Nine years ago my grown son dragged me to Phoenix for a weekend spring training visit. I’m a lifelong fan of the Dodgers, but had never done the “spring thing.” However, after one visit, I was hooked. I’ve gone every year since and feel fortunate that my son and his friends seem happy to include me at their annual gathering. The following may include details that you couldn’t care less about, but I’m including them for the benefit of those who have never been and who might be thinking of making the trip one day.
The end of spring training is rapidly approaching. Some things are becoming a little more clear, either through cuts or the performances of the players themselves. There is still much to be determined, namely the outfield.
So, apparently my previous declaration of the Dodgers never losing again after the first Cactus League game of the season was a little off base, as the team hasn’t won again since. I know, it’s only been three games, but still, guys, way to make me look bad.
As the spring training reporting dates for players are drawing ever so near, there haven’t been a typically high number of story lines surrounding the Dodgers so far, outside of a few potentially tight positional battles at catcher and left field. Many people don’t expect much to happen during the time between the first squad workout on February 19 and the Cactus League opener against the White Sox on February 23, but we made a list of five things to look for during the early days of camp, which could impact the landscape of the squad come Opening Day.
The Dodgers looked nice and ready for Opening Day yesterday in their game against the Texas Rangers. Clayton Kershaw went for his longest outing yet, and was dominant — he struck out 11 of the 21 batters he faced in 92 pitches, allowing two hits and one walk. The prime time slot for the game last night showed MLB that its best pitcher he’s ready to go.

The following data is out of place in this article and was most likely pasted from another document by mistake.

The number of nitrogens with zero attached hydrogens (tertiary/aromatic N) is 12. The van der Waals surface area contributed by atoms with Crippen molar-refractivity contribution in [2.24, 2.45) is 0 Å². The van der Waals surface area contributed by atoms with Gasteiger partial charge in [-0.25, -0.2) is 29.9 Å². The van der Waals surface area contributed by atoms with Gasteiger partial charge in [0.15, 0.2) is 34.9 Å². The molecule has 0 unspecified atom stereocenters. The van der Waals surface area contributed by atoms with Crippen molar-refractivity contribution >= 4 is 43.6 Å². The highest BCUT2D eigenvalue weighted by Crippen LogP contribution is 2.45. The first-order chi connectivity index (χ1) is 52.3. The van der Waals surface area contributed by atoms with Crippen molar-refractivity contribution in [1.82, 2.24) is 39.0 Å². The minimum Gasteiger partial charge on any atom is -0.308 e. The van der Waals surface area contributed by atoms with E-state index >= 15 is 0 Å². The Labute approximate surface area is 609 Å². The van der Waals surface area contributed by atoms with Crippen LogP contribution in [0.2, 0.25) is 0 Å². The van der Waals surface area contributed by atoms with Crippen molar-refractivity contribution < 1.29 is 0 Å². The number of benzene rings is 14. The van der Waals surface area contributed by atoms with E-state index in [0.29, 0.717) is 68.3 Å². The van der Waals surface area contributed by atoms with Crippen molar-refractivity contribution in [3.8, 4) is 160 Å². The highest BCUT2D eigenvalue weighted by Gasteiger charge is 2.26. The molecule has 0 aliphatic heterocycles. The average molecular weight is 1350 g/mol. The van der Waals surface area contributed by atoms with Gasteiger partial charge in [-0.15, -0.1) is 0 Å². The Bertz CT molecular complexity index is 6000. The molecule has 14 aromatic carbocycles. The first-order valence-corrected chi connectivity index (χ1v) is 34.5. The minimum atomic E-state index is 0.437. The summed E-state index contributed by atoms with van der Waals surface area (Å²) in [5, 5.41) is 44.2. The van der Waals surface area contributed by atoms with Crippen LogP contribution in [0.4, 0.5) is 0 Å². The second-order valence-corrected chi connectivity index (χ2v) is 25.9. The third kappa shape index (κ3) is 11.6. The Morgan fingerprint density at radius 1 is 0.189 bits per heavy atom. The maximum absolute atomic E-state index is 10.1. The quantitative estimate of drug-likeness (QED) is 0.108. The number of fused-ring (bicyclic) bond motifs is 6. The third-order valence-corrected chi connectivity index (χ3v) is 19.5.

The countdown is on — just two weeks until the Dodgers open up the season against the San Diego Padres. Clayton Kershaw will be the starter that day, but on his last start he looked less than Kershaw-like. Kersh allowed three home runs, four runs total on six hits in five innings. He also had eight strikeouts and two walks.
The Dodgers just had their first day off of spring training, but some were playing games anyway — just not with the Dodgers. Various players were off competing for their native countries in the World Baseball Classic. There are thoughts against letting MLB players play in this tournament, as risk of injury is always high on the list. I’m sure we all remember Hanley Ramirez and his thumb injury in 2013. But for some players, it’s a way to represent their country, while also working on their skills for the upcoming season.
The Dodgers are undefeated so far in spring training. Who cares if there’s only been two games? Yesterday’s game was a wild affair, where the Dodgers allowed the Milwaukee Brewers to score seven unanswered runs and still won the game 10-8. Of course, in the grand scheme of things, the second game of spring training doesn’t really mean much. But let’s take a look at what does.
The first week of Dodgers spring training has come and gone, and the first game of the spring is upon us. The Dodgers will play the Chicago White Sox tomorrow, with whom they share the facilities at Camelback Ranch. Slated to be the starting pitcher is none other than Clayton Kershaw. He is expected to only pitch one inning. Taking their place in line behind him will be Alex Wood, Josh Ravin, Jacob Rhame, and Madison Younginer. Starters are expected to play through two at-bats.